I so enjoy attending the East Carolina University Material Topics Symposium. Every January for the last seven years I look forward to getting out of town for a weekend full of lectures, workshops, exhibitions, and connecting with friends. The entire experience is great, and it is student run, to boot!
A favorite event during the symposium is the charm and pin swap. I will admit, some years I have been lazy in my submission, giving away a nicely finished sample or something rather simple. This year, I was inspired to construct a small brooch. For other swaps I have created small, circular brass brooches with frame like windows that expose a tactile material like cotton or sandpaper. This was my starting point.
Perhaps bubble wrap, always at my fingertips during work days when I pack and unpack jewelry and other items, was in the back of my mind. Small bubbles seemed best, right? The temptation to pop one and then another. The potential to leave someone unsatisfied at not having their fill of popped bubbles? But how could I forget about the big bubbles?! When I fitted one big bubble through the frame of the brooch and test popped it, I was simply delighted!
This was a fun, silly brooch; it was designed to be made quickly, to explore tactile sensations, and to present the option for one specific action. That action, I anticipated, was to pop the bubble. I did not expect the wearer's response, or my reaction to it that came nearly a week later. When I saw my brooch being worn, I introduced myself as the maker and learned, at least for the time being, the bubble was being protected from the maliciously poking fingers of the wearer's friends.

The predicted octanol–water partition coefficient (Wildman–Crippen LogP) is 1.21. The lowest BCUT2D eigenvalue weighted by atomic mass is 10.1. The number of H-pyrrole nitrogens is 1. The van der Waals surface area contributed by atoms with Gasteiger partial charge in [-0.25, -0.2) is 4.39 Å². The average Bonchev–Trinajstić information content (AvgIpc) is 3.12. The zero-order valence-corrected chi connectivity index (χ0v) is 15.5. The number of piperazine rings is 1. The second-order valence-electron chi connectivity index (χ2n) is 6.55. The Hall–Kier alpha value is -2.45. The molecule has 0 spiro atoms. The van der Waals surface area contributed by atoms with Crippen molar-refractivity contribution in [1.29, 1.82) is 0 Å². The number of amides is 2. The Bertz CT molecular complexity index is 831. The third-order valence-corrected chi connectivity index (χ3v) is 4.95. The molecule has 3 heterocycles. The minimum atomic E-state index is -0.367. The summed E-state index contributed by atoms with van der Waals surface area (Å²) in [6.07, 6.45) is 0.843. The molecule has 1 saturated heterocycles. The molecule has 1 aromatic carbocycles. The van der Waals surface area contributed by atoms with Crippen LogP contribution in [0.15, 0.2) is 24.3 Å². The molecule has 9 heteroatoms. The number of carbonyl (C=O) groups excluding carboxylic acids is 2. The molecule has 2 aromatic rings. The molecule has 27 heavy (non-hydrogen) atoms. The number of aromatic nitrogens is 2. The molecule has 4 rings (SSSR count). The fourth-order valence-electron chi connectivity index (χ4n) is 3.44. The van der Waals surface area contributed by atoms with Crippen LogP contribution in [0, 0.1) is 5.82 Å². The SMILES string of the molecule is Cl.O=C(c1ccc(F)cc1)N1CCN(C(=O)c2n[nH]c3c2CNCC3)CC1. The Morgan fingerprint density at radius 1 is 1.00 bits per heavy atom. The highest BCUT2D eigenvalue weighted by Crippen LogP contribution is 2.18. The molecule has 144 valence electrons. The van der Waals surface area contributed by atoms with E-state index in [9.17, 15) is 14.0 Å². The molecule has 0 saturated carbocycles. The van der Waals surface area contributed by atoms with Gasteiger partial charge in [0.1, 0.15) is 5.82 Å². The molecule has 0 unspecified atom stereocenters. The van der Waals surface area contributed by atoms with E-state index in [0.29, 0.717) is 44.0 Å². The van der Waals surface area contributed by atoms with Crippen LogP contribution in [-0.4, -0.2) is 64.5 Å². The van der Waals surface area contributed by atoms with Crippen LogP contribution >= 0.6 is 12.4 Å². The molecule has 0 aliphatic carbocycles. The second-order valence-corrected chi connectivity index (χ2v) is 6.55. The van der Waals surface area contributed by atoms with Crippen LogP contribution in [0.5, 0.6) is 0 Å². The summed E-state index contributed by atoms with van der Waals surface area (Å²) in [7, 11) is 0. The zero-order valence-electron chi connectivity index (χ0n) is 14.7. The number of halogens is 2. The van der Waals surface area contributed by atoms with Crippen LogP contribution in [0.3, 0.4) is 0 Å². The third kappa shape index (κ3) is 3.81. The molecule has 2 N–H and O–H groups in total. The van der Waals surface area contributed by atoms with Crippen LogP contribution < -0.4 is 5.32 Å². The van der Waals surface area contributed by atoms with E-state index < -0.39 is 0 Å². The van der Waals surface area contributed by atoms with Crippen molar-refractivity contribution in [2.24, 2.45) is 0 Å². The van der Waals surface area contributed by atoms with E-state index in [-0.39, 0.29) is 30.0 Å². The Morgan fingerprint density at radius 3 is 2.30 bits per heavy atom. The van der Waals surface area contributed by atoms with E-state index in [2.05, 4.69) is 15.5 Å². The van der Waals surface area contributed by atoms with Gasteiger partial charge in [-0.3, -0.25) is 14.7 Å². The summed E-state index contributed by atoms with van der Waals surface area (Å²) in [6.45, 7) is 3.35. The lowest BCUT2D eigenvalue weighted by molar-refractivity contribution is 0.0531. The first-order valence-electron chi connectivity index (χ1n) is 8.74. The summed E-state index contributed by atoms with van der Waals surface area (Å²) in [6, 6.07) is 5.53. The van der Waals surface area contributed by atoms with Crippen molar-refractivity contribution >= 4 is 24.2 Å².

Late the following week, as I was considering this conversation and my intention of creating a fun piece with a simple binary choice, I realized the bubble was imbued with all the usual particulars of any piece I have made. Because it was made quickly and with the understanding of being given away, I failed to realize these connections. I had, in fact, thrown caution to the wind and presented an exposed, fragile thing to someone else. The same feelings of protection and watching over your shoulder so as to guard against outside forces that I have harbored, were instead stirred up in a perfect stranger.
It brings a wry smile to my face, the kind of smile that appears at the corner of my mouth with the slow realization that I've been outsmarted. What gets me is this: I did it, so easily, to myself.